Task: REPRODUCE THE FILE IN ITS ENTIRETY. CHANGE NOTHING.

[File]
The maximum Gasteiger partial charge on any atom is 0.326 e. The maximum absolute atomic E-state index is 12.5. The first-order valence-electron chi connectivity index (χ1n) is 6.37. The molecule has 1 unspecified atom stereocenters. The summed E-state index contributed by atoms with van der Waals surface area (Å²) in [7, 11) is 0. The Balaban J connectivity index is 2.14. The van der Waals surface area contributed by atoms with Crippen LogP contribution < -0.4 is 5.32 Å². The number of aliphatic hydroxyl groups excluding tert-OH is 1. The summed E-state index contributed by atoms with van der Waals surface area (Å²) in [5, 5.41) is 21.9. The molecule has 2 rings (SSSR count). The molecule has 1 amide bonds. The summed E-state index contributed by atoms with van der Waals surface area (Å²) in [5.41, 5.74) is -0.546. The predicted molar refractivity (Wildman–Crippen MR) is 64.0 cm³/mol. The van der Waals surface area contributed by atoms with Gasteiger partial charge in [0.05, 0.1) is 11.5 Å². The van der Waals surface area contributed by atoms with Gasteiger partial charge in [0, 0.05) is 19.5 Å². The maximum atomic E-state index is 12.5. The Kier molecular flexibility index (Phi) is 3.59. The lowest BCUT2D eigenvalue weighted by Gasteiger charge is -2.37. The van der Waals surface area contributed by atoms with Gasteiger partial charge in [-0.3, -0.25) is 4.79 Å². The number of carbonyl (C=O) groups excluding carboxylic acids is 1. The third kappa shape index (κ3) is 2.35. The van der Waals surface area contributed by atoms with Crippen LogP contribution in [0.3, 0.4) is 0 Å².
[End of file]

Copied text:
The maximum Gasteiger partial charge on any atom is 0.326 e. The maximum absolute atomic E-state index is 12.5. The first-order valence-electron chi connectivity index (χ1n) is 6.37. The molecule has 1 unspecified atom stereocenters. The summed E-state index contributed by atoms with van der Waals surface area (Å²) in [7, 11) is 0. The Balaban J connectivity index is 2.14. The van der Waals surface area contributed by atoms with Crippen LogP contribution < -0.4 is 5.32 Å². The number of aliphatic hydroxyl groups excluding tert-OH is 1. The summed E-state index contributed by atoms with van der Waals surface area (Å²) in [5, 5.41) is 21.9. The molecule has 2 rings (SSSR count). The molecule has 1 amide bonds. The summed E-state index contributed by atoms with van der Waals surface area (Å²) in [5.41, 5.74) is -0.546. The predicted molar refractivity (Wildman–Crippen MR) is 64.0 cm³/mol. The van der Waals surface area contributed by atoms with Gasteiger partial charge in [0.05, 0.1) is 11.5 Å². The van der Waals surface area contributed by atoms with Gasteiger partial charge in [0, 0.05) is 19.5 Å². The maximum atomic E-state index is 12.5. The Kier molecular flexibility index (Phi) is 3.59. The lowest BCUT2D eigenvalue weighted by Gasteiger charge is -2.37. The van der Waals surface area contributed by atoms with Gasteiger partial charge in [-0.3, -0.25) is 4.79 Å². The number of carbonyl (C=O) groups excluding carboxylic acids is 1. The third kappa shape index (κ3) is 2.35. The van der Waals surface area contributed by atoms with Crippen LogP contribution in [0.3, 0.4) is 0 Å².